Everest and India, 1989

In the fall, I went on a trek to the Solu Khumbu region of Nepal, home of Mt. Everest. I figured that if I wasn’t going to climb the world’s highest mountain, I might at least have a look at it, close up.

I signed up with an American commercial trekking company, Above the Clouds. It had been highly recommended, and while in principle I would rather have organized my own trip, in practice I couldn’t contend with the difficult details, especially because I had never been to Nepal. Fortunately, Above the Clouds proved to be a very congenial organization, as I discovered when I reached Kathmandu. Fourteen of us had signed on for the 23-day Everest from the East trek: equal numbers of men and women. All were American. The youngest was 19, the oldest--shockingly myself--52. All proved pleasant, in defiance of the law of averages, and all were competent hikers. This was fortunate, as the terrain was rougher than I had anticipated.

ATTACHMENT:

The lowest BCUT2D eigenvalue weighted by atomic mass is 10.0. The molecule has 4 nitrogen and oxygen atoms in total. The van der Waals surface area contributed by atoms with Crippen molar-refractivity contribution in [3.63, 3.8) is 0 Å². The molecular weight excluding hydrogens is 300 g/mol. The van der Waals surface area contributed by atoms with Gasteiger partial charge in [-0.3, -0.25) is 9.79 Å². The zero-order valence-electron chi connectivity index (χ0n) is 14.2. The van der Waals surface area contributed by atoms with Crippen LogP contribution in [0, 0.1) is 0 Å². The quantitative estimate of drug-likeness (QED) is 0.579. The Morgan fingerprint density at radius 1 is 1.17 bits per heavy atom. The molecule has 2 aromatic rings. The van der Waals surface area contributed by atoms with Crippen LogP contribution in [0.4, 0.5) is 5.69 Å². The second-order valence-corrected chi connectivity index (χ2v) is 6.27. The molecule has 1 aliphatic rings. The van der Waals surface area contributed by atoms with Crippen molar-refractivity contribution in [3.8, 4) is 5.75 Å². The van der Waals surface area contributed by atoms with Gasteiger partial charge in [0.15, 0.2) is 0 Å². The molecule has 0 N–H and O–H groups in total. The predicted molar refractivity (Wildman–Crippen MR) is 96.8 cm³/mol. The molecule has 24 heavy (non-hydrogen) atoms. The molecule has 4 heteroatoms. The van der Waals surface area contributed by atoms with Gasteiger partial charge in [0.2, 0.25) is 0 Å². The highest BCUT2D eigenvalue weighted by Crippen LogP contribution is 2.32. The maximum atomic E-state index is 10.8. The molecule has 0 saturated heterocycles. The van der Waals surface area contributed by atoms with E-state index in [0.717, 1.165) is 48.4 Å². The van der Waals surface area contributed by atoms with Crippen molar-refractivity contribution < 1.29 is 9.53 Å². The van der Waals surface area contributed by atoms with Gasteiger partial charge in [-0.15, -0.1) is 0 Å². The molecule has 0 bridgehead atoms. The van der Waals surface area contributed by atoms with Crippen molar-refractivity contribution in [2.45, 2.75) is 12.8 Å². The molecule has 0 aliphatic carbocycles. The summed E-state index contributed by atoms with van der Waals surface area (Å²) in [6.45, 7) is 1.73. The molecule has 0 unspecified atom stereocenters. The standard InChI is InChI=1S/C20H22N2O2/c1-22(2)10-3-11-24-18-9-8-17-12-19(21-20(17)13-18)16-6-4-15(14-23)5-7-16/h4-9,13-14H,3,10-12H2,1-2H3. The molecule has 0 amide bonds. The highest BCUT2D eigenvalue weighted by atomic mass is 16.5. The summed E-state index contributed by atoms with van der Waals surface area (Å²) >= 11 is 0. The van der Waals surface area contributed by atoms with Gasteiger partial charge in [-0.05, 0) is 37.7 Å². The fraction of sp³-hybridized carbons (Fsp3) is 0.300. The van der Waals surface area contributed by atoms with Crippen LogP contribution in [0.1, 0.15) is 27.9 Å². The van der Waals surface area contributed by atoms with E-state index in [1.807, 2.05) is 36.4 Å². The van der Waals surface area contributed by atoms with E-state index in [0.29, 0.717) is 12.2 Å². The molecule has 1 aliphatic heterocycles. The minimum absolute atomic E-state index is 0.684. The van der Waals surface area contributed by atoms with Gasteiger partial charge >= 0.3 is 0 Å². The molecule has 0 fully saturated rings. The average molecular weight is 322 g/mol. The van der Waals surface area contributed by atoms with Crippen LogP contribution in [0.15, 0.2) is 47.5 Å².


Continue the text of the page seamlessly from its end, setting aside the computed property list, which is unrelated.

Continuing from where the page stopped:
We began with a flight from Kathmandu, itself only 4400 feet high, east to tiny Tumlingtar, which is even lower. In late September, with the monsoon not quite ended, it felt tropical, although when the clouds cleared we could see the snows of Makalu, almost 28,000 feet, some 50 miles north. By the time of our late morning arrival, our bright green tents had been set up a few hundred yards from the grassy air strip. Tumlingtar is roadless; we saw no motorized vehicles until we returned to Kathmandu, more than three weeks later. I luckily drew a very amiable tent mate, Russell Zink, a California computer expert. We met our sirdar (head Sherpa), Dorje, along with our cooking staff and some of our numerous porters. (Our American guide, Bill Liske, had flown in with us.) The next morning we started our daily routine: tea and wash water at 6:00; breakfast half an hour later; on the trail close to 7:00. Although the porters took most of our gear--they ended up with at least 60 pounds each, supported by a tump line over their foreheads--we did carry day packs, and after a while my fifteen pounds came to seem very heavy. We usually had lunch around 11:00 (all meals were cooked for us) and later resumed until some time between 2:00 and 4:00. Along the busy trails, the only link between villages, we encountered numerous animals and the astonishingly friendly Nepalese. Then tea, supper in the dining tent, and an early bedtime.